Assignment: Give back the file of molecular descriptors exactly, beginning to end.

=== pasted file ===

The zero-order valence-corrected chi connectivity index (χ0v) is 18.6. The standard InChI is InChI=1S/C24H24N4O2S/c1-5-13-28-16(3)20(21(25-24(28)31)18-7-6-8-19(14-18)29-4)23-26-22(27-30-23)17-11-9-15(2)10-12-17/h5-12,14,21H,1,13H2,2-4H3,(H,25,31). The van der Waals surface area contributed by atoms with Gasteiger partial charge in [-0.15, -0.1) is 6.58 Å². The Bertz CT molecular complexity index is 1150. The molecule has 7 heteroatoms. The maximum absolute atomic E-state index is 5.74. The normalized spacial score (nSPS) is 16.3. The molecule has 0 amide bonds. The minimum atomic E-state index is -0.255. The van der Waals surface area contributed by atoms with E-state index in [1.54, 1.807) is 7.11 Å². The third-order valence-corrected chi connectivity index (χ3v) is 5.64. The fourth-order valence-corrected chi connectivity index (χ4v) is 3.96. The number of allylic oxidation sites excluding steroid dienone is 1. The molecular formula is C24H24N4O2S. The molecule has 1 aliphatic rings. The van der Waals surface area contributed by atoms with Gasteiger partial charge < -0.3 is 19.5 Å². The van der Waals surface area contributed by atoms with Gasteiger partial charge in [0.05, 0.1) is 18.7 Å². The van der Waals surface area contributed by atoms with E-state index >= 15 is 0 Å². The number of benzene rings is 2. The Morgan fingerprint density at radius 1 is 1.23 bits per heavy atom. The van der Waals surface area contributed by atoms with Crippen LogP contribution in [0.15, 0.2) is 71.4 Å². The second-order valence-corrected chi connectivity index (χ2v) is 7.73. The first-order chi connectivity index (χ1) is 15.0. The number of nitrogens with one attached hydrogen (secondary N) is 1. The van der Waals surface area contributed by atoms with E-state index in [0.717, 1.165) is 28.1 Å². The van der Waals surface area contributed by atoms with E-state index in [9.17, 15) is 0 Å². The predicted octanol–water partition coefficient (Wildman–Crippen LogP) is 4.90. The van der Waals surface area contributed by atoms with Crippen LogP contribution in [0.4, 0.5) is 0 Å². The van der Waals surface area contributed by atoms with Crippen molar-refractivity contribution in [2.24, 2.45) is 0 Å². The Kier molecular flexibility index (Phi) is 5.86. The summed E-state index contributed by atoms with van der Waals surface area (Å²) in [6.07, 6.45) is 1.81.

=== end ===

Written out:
The zero-order valence-corrected chi connectivity index (χ0v) is 18.6. The standard InChI is InChI=1S/C24H24N4O2S/c1-5-13-28-16(3)20(21(25-24(28)31)18-7-6-8-19(14-18)29-4)23-26-22(27-30-23)17-11-9-15(2)10-12-17/h5-12,14,21H,1,13H2,2-4H3,(H,25,31). The van der Waals surface area contributed by atoms with Gasteiger partial charge in [-0.15, -0.1) is 6.58 Å². The Bertz CT molecular complexity index is 1150. The molecule has 7 heteroatoms. The maximum absolute atomic E-state index is 5.74. The normalized spacial score (nSPS) is 16.3. The molecule has 0 amide bonds. The minimum atomic E-state index is -0.255. The van der Waals surface area contributed by atoms with E-state index in [1.54, 1.807) is 7.11 Å². The third-order valence-corrected chi connectivity index (χ3v) is 5.64. The fourth-order valence-corrected chi connectivity index (χ4v) is 3.96. The number of allylic oxidation sites excluding steroid dienone is 1. The molecular formula is C24H24N4O2S. The molecule has 1 aliphatic rings. The van der Waals surface area contributed by atoms with Gasteiger partial charge < -0.3 is 19.5 Å². The van der Waals surface area contributed by atoms with Gasteiger partial charge in [0.05, 0.1) is 18.7 Å². The van der Waals surface area contributed by atoms with E-state index >= 15 is 0 Å². The number of benzene rings is 2. The Morgan fingerprint density at radius 1 is 1.23 bits per heavy atom. The van der Waals surface area contributed by atoms with Crippen LogP contribution in [0.15, 0.2) is 71.4 Å². The second-order valence-corrected chi connectivity index (χ2v) is 7.73. The first-order chi connectivity index (χ1) is 15.0. The number of nitrogens with one attached hydrogen (secondary N) is 1. The van der Waals surface area contributed by atoms with E-state index in [0.717, 1.165) is 28.1 Å². The van der Waals surface area contributed by atoms with E-state index in [9.17, 15) is 0 Å². The predicted octanol–water partition coefficient (Wildman–Crippen LogP) is 4.90. The van der Waals surface area contributed by atoms with Crippen LogP contribution in [0.4, 0.5) is 0 Å². The van der Waals surface area contributed by atoms with Crippen molar-refractivity contribution in [2.24, 2.45) is 0 Å². The Kier molecular flexibility index (Phi) is 5.86. The summed E-state index contributed by atoms with van der Waals surface area (Å²) in [6.07, 6.45) is 1.81.